Most of the world’s cacao comes from Africa, and most of that comes from Ghana and Costa de Marfil.

A new cultivar of cacao, bred for our area, will soon be available, it is suppose to have good disease resistance.

The cacao I photographed here comes from our new property that is part of our rural tourist resort in Esperanza. Cacao is a product of Central America but Costa Rica has only a small portion of the markets share.

Our small rural resort will create jobs and job opportunities for the people of Esperanza de Turrialba. We have beautiful waterfalls, mountains, trails, forests, rivers, beaches, pure water, organic food and birds of all kinds on our private 1,270 acre rainforest farm. Come, get away from it all and visit the real Costa Rica. Come meet the rural people and get a taste of the sweetest place on earth, Esperanza.

Here is a good close up of the indigenous child with the ear infection. I had cleaned his ear prior to this photo, and you can see the sores on his face. Because the child had no documentation, his parents did not make an attempt to seek help.

Food and foam mattresses were gifted by the Alcalde (Mayor). He is the tall man with glasses

Marcos is gifting a pair of used shoes to this small child who walked for 8 hours barefoot to get to our home from the reservation. Your gifts change their lives. Thank you.

Here are some of the faces that received sweatshirts that were donated by generous Americans. Thank you for your help.

This baby has a severe ear infection.

Cabecar Indigenous from the Chirripo Reservation were notified last week that they would receive emergency supplies. Today they arrived at our home and the Alcalde of Jiminez arrived with a truck load of foam mattresses, assorted food, tuna, beans, rice, soap, toothpaste and blankets. Before he came, I gave sweatshirts to the women and children. Our hefe’s wife brought used clothing and used children’s shoes. One little boy walked for 8 hours barefoot. He was delighted with his slightly used sneakers.

I held tiny babies today, none had diapers on, they have none. Cloth diapers would be a blessing.

A small child that I guess to be less than 2 years old had a terrible ear infection. I noticed the oozing crust that had built up on the now purple ear. I brought the hydrogen peroxide and asked permission to clean the ear and take a closer look, I quickly realized this child needed a real doctor. This young child was born on the reservation and his parents never documented his birth, so he has no cedula, no documentation. He is entitled to medical care but without official intervention he would most likely not receive it. The father wanted to go to Maqina Veija, someone there is practicing “natural medicine”. Whatever that means. I am all for alternative medicine and I use alternative medicine for us and for our animals, I went to nursing school, I also know my limitations. This same person treated the baby of Alexander and Sonja, with what I don’t know, but when babies and children have fevers you need to find out why. Their child had intestinal parasites so the magic potion was not going to take care of Mentos because no one asked why is my child having this reoccurring serious fever. When I picked up Mentos and his parents for the second time, again with the fever, I told Phil I think I can break this fever, but why is this child have reoccurring fevers. We need to find out why this is happening, there were no obvious signs of distress. Today I new the problem right away, but this baby has multiple problems and they were not just starting, the ear infection was critical, and sores on his skin could be signs of other problems.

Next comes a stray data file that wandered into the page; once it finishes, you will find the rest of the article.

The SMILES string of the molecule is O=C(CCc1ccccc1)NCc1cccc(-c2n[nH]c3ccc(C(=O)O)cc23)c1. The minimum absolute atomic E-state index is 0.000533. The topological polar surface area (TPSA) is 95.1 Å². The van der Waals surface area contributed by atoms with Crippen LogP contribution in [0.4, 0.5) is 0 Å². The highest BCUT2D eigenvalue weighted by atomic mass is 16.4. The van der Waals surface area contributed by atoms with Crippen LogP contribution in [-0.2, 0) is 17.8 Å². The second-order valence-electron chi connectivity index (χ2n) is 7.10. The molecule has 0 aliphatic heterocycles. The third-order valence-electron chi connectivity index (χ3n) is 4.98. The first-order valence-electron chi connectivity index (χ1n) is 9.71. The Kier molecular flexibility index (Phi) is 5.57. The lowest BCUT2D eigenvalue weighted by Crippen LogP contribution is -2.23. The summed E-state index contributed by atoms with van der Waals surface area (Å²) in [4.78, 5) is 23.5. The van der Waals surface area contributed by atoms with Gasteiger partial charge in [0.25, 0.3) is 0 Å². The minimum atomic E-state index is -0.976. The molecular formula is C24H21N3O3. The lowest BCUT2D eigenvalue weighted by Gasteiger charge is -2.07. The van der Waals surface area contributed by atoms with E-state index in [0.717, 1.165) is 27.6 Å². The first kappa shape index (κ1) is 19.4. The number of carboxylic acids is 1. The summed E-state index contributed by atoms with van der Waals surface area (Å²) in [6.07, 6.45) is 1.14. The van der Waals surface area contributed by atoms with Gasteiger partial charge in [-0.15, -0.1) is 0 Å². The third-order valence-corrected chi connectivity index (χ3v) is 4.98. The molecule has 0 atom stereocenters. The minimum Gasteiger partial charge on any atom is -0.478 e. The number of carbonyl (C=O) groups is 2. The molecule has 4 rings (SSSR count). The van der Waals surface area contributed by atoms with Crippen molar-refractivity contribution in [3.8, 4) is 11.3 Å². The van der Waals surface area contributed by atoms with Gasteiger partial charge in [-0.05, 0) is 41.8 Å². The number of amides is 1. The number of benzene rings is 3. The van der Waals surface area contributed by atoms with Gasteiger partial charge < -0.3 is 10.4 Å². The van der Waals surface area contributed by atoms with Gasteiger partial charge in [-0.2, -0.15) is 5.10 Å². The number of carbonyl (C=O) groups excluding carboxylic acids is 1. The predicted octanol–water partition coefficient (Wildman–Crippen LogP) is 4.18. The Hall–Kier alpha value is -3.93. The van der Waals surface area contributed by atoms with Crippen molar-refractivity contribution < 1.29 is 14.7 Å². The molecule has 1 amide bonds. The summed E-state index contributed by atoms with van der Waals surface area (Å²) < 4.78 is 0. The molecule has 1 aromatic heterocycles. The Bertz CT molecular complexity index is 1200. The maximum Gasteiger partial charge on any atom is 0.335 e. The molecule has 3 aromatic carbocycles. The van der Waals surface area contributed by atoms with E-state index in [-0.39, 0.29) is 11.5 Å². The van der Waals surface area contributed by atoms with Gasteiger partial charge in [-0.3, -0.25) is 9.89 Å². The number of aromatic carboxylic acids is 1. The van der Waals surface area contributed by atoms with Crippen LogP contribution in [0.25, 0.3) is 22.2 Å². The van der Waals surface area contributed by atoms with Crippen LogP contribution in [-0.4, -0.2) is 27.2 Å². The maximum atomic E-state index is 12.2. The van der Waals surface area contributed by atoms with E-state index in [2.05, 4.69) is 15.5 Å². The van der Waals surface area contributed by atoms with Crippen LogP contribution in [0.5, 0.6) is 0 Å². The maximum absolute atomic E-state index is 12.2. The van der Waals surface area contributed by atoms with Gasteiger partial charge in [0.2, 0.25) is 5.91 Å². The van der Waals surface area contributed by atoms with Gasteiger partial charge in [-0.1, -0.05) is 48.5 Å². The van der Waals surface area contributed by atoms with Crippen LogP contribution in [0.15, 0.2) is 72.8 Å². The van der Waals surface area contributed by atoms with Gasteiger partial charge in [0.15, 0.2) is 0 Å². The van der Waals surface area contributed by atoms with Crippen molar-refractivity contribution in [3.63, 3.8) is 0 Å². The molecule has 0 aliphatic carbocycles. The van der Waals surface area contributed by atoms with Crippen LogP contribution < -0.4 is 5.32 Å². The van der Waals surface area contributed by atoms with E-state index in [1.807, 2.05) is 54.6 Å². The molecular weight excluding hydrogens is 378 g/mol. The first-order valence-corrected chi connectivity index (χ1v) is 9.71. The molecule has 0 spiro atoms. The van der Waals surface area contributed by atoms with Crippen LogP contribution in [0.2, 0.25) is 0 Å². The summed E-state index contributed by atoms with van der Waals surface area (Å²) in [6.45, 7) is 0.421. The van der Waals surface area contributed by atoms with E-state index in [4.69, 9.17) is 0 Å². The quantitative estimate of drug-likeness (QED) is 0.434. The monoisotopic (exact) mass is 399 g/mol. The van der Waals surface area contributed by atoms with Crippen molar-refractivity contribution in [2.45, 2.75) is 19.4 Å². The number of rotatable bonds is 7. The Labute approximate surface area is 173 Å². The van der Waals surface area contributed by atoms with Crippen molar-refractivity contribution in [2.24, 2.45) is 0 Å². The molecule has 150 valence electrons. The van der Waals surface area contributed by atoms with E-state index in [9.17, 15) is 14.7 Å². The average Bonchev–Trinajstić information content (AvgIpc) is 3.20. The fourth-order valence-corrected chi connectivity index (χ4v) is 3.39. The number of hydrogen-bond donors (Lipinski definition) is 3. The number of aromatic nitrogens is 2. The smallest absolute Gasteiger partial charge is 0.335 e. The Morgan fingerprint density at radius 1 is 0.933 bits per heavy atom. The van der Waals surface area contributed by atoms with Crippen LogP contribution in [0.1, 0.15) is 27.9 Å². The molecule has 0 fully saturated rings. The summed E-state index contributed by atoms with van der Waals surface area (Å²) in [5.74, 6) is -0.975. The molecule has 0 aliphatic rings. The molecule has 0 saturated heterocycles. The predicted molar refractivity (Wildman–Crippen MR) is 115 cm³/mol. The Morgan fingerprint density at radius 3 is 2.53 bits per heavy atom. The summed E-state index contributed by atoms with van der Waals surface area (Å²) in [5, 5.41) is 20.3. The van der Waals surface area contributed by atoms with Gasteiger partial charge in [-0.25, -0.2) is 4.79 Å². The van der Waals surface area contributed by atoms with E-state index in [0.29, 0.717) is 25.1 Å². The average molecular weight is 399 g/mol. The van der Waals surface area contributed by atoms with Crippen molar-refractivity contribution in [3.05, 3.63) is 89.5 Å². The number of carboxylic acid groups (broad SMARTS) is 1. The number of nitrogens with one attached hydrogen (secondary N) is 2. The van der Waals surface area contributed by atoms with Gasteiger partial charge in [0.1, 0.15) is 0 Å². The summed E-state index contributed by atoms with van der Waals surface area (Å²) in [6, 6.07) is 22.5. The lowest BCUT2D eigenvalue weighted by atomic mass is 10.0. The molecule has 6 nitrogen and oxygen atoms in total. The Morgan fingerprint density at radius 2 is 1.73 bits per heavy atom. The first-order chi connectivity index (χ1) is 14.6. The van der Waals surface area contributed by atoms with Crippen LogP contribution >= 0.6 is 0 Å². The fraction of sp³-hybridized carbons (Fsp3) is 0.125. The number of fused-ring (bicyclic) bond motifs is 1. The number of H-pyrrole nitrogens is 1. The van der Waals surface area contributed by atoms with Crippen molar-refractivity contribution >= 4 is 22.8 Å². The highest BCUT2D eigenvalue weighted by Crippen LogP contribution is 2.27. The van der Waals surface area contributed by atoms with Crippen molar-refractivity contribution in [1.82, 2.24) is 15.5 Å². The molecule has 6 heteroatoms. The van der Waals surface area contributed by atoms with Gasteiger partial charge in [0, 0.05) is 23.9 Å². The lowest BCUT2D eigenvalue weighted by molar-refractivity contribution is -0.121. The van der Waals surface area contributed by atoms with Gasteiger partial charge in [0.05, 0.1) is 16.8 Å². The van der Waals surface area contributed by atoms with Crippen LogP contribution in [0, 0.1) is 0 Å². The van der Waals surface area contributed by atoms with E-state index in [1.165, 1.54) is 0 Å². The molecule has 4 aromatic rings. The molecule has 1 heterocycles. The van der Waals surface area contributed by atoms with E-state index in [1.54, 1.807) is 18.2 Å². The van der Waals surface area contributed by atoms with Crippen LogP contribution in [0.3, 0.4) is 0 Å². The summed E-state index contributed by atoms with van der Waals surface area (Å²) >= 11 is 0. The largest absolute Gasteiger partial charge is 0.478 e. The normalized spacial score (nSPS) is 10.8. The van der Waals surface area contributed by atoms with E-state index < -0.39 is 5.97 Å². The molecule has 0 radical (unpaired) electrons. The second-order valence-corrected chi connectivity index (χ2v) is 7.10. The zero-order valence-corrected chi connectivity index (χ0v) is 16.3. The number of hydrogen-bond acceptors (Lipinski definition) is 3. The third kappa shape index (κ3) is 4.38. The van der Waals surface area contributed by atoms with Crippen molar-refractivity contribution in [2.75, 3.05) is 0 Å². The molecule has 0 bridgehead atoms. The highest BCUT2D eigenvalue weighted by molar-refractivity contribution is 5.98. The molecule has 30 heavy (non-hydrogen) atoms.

Yes there are alternative treatments for parasites, but babies who have deteriorated health conditions need professional medical treatment fast. I hope that the child today received the care he needed from a medical professional.

Friends and friends I have never met donate sweatshirts, durable clothing, skirts, and educational supplies for the indigenous and rural poor. Today, because of the generosity of others I was able to hand out gifts of warmth donated by visitors to Costa Rica and Americans who live here. When you come to visit you can help the Cabecar by bringing an old suitcase filled with used clothing for children and women in small and medium sizes. The good folks at The Pura Vida Hotel, just 15 minutes from the San Jose airport, will keep your gift for us until we can get in the pick it up. If you are not going in that direction please just print out the hotel address directions from their web site and pay a cab driver to take it to Bernie and Nhi. Please put a note inside and outside with my name and information on it, Bernie will call me to say it has arrived. If you need a place to stay near the airport, they are wonderful hosts, Bernie is a Costa Rican historian and Nhi is an awesome cook. If you stay there once, you will defiantly return for another visit.

KW Cabecar Indigenous, donations, educational supplies

Today was a great day of discovery and interaction. There is so much need and so little help available for the Cabecar. I wish I could help the children and their Mothers just a little more, for they have the hardest life within the tribe. Education is always the key to a better life and it is no different for the Cabecar. We must help them get to a point of sustainability so they are not hungry and we must also help them to understand and meet their hygiene and dental needs. They received toothbrushes and toothpaste today, but I know that they don’t know what it is or what to do with it.

Thursday, December 04, 2008